Yesterday marked the start of Eid-al-Adha, the second of the Islamic holidays observed worldwide. Here Rawa Hussain, a member of the Post Office BAME group, shares what the holiday means to her.
Have you ever stopped and thought about what your true purpose on this earth is? Why life maps out the way it does and what will happen to it all when you are no longer here? As a Muslim, we grow up believing that we are alive in this world for one reason only- and that is to serve and obey the rulings of our Creator. We believe that if we follow the right path and carry out the 5 pillars of Islam, surely we are destined for a better place when we part this world, a Heaven as a reward for our obeying the Most Merciful and Most Gracious. It is all a test and ultimately one where the end will justify the means.
One of the 5 pillars of Islam is the pilgrimage to Mecca known as Hajj. Every Muslim is required to carry out this pilgrimage only once in their lifetime. They must be of sound mind and physically and financially capable of undertaking the journey. Every year about 2 to 3 million people from across the world gather in Mecca for the Hajj. It is the largest single gathering of people on the planet and the purpose of this pilgrimage is to repent, ask God for forgiveness in the hope and belief that all your sins will be forgiven.
When I embarked on this spiritual journey many years ago, I cannot find any words to truly explain to you how I felt and the experience I went through. It was the most spiritual and humbling experience of my life. It was the one time where I felt I knew my true purpose and the one time I felt that everything I was doing, every step I took and every sacrifice I made on this trip was for once not for anyone other than my God. The tiredness was worth it- it was not like how when someone is tired from looking after the kids all day or from working in the office all day- it was a different type of tiredness where you didn’t mind it as there was a purpose behind it and it was all for my Creator. I felt selfless and liberated all at the same time. In life, we get so consumed with “living” and devoted to our material possessions that we forget the ultimate purpose and our destiny. We work for ourselves and for our families, so we can eat, have shelter and live a comfortable life in this life- it is not really an act for God. We do things for our friends, our families and get so consumed in the materials of this world that we forget its Creator and what have we really done for Him? So yes, we have the prayers where we pray 5 times a day (another one of the 5 pillars of Islam) for that reason- to remember and thank God for everything but even prayers are rushed or forgotten because of the demands of this life. Hajj is the one time I feel I took 2 weeks away from the rest of the world and truly gave my Lord the time he deserved. With every breath, sweat and tear I carried out all the rituals that take around 5 days to complete and once completed, I felt reborn, lighter somehow as if all my sins were truly forgiven and no longer burdening me anymore. It was a fresh start, a feeling you try so hard to cling onto when you come back home and hit reality until it consumes you again.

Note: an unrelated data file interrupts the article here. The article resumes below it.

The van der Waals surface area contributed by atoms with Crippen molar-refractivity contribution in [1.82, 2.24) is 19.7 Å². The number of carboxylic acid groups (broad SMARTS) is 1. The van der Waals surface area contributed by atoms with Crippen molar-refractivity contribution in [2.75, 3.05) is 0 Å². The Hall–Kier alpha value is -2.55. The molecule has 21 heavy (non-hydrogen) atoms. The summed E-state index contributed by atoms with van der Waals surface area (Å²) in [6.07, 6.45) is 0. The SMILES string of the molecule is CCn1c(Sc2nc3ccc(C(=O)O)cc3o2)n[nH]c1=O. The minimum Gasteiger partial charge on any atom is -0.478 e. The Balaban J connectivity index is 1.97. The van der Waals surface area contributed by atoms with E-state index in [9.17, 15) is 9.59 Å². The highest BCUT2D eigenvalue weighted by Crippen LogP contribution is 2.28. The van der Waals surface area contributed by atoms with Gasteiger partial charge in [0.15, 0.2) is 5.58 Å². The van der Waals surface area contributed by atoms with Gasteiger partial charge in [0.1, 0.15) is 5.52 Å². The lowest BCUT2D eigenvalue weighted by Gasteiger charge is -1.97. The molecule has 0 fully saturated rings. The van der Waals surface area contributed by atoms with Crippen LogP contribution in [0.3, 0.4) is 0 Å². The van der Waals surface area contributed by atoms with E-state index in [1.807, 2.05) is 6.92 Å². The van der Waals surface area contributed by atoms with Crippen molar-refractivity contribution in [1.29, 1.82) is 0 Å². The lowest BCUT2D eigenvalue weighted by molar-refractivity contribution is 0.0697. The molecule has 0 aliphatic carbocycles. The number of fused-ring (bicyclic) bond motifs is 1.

On Tuesday 21st August 2018, Muslims will be celebrating the second Eid of the year called Eid al Adha also known as the ‘Festival of Sacrifice’. The origin of Eid al Adha dates back to the story of the prophet Ibrahim, also told in the Quran. After years of longing for a child, Ibrahim and his wife were given a son in their old age. But, as a testament to his love for God, Ibrahim was asked to sacrifice him. The couple travelled to Mecca to carry out the task. On their journey, they were repeatedly met by Satan who tempted them to break their promise to God, but they threw stones at him to drive him away. Similarly, in Hajj as part of the pilgrimage and one of the rituals that is performed there, stones are thrown at symbolic pillars, an act known as ‘stoning of the devil’, in commemoration of the couple’s rejection of the Satan. However, before the blindfolded Ibrahim could carry out the sacrifice, God replaced his son with a ram in a fraction of a second, which was slaughtered instead. In celebration of Ibrahim’s love for God and this ultimate act of devotion, Muslims honour this by sacrificing an animal on Eid al Adha every year and feeding the poor with it.
This Eid al Adha is different. I feel it is more for the people who have endured the hardships of hajj- it is truly meant for them and we are celebrating their journey. Many families celebrate in different ways. Usually, new clothes are worn, there is a special Eid prayer performed in the mosque in the morning and after that, its all fun and games. Eid presents are exchanged and families get together for lunches or dinners be it at home or in restaurants. It is a time for us to be thankful and grateful and appreciate all the good in our life and knowing that it is never too late… there is always an opportunity to reflect and ask God for forgiveness and we know that we will be rewarded for the sacrifices we have made and endured in this short-lived life.
Happy Eid to all celebrating! Enjoy the festivities (and the food!).